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October 27, 2011



Is today sellout day?

The Mint begins offering on its website the American Eagle 25th Anniversary Silver Coin Set at noon Eastern Time.

I will say, yes, the set will sell out, but it will take longer than a day to achieve that goal.

I declare this with all the confidence of someone who last week attempted to guess the issue price.

The Mint might tend to agree with me, though. There is a limit of five sets per household, but this applies only for the first week. Perhaps this is an indication that the Mint thinks sales will be wrapped up in a week.

If there were a danger of the coins disappearing in a single day, the order limit probably would have been one set per household.

Now about that issue price. My guess of $289.95 was $10 below the actual $299.95. Must be that darn reverse proof that adds the extra 10 spot to the price.

With its $4.95 postage and handling charge, the Mint will take in a cool $30 million and a little change if it sells all 100,000 sets. That’s no small potatoes, but eminently doable when collectors are gung-ho for something.

The five coins in the set include the reverse proof from Philadelphia that I mentioned, plus a regular West Point proof and a “W” uncirculated Eagle. San Francisco kicks in two coins, but only one carries the “S” mintmark. The other will simply be a bullion coin that looks like the 36 million other 2011 Eagles that have already been sold this year in the investor market.

A lacquered hardwood box houses the five coins.

Will the box turn into an investment in its own right as the cherrywood box that housed the six-coin 1986 Statue of Liberty coins did?

No. I think that would be pushing it.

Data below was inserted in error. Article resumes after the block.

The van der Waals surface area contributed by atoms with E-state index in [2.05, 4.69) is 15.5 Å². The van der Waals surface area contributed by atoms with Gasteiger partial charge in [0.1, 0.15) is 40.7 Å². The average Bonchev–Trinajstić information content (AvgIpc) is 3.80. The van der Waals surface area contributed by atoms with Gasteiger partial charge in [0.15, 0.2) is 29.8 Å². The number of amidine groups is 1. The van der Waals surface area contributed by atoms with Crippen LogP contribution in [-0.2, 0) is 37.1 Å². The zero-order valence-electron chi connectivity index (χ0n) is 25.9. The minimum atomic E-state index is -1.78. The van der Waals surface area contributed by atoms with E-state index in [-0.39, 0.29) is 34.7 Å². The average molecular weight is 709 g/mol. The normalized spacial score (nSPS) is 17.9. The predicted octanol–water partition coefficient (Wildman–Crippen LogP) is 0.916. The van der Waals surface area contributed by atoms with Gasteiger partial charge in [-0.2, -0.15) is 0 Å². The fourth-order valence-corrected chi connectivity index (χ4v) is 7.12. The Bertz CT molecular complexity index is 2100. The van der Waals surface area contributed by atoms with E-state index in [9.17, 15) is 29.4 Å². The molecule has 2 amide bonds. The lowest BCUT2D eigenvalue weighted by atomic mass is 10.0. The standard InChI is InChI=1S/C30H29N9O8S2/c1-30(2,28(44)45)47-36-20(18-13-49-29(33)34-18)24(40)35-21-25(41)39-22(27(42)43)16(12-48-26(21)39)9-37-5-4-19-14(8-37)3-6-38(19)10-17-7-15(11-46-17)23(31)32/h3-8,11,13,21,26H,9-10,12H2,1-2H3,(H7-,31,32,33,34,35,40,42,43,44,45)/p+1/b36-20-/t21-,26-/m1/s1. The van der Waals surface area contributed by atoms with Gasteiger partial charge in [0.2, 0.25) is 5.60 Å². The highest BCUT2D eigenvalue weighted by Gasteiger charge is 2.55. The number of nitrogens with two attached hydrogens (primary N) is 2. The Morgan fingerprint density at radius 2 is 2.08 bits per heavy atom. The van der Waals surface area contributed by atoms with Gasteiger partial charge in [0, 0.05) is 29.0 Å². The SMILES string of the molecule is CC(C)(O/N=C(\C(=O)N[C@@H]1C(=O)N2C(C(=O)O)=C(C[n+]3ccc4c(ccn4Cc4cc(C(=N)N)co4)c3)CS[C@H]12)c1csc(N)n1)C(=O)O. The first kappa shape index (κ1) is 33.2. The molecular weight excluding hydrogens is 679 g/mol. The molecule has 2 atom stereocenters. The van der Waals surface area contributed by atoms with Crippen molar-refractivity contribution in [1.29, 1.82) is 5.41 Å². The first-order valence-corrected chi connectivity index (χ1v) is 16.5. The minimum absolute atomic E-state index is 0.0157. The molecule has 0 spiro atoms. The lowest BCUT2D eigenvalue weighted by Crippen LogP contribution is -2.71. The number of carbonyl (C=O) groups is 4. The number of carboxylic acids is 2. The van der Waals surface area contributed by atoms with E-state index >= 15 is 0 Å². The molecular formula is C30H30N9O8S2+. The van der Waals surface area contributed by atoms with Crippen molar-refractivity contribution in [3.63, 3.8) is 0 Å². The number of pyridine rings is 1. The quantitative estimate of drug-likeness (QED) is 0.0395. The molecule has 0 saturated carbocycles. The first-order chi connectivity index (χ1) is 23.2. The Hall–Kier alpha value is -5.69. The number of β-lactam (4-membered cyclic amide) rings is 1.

Paying $100 for a box on the secondary market 25 years ago is just one of those crazy, inexplicable things we collectors did when we were younger.



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Recent Comments
On October 27, 2011 Byron Wood said
Well I got my 5 sets, took me until 1216 EST to get my order confirmation number on the internet. I talked to a sales rep later in the day and he said that around 1700 EST they were already putting people on a waiting list. By the way, I spent $60 on a first spouse 4 coin box issued the first year they were released, it goes nicely with my 4 spouseless gold coins.
On October 28, 2011 Forrest said
I also got my 5 sets, took me till 1:11 ET to break into the server.  It took longer than that to get the Lincoln Heritage set bought!  3 hrs 15 minutes for that one.  The 25th anni set is the bomb!  Best investment I ever made!
On October 28, 2011 Mark Hedden said
Does anyone think that since the sets sold out in just 5 hours, that they might revise the "5 set order limit" to "1 set per customer?" It would sure be nice to think that maybe some of the thousands of people on the "waiting list" might actually have a chance to be able to purchase just 1 set to actually keep, because they still like coin collecting, instead of missing out to all of the greedy, money grubbing animals, who fight like mad to grab up all they can. Why would the Mint take so many names down on a waiting list? I thought that the "mission" of the Silver Eagle Program, was supposed to produce sufficient quantities as to satisfy public demand/interest? What happened to that? I think they should go ahead and produce 400,000 more sets! That should satisfy demand and slow down the greedy flippers a little..... Sorry, I'm just really upset that I will not be able to own one of these sets, just because I wasn't fortunate enough to be able to fight my way through in time to get in an order. I just wanted to add to my little collection, not to see how much I could get from some other looser.

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About the Author
David C. Harper has been a coin collector since 1963. He joined the Krause Publications editorial staff in 1978 and is currently editor of Numismatic News and World Coin News. He also edits two books annually, North American Coins & Prices and Coin Digest. He is the author of the Class of '63 column that runs each week in Numismatic News. His first bylined numismatic article appeared in the June 1971 issue of Coins Magazine and his various Krause Publications assignments included a stint as editor of the magazine 1980-1983. Harper received a bachelor of science degree from the University of Wisconsin-Oshkosh in 1977. He had a double major of journalism and economics.

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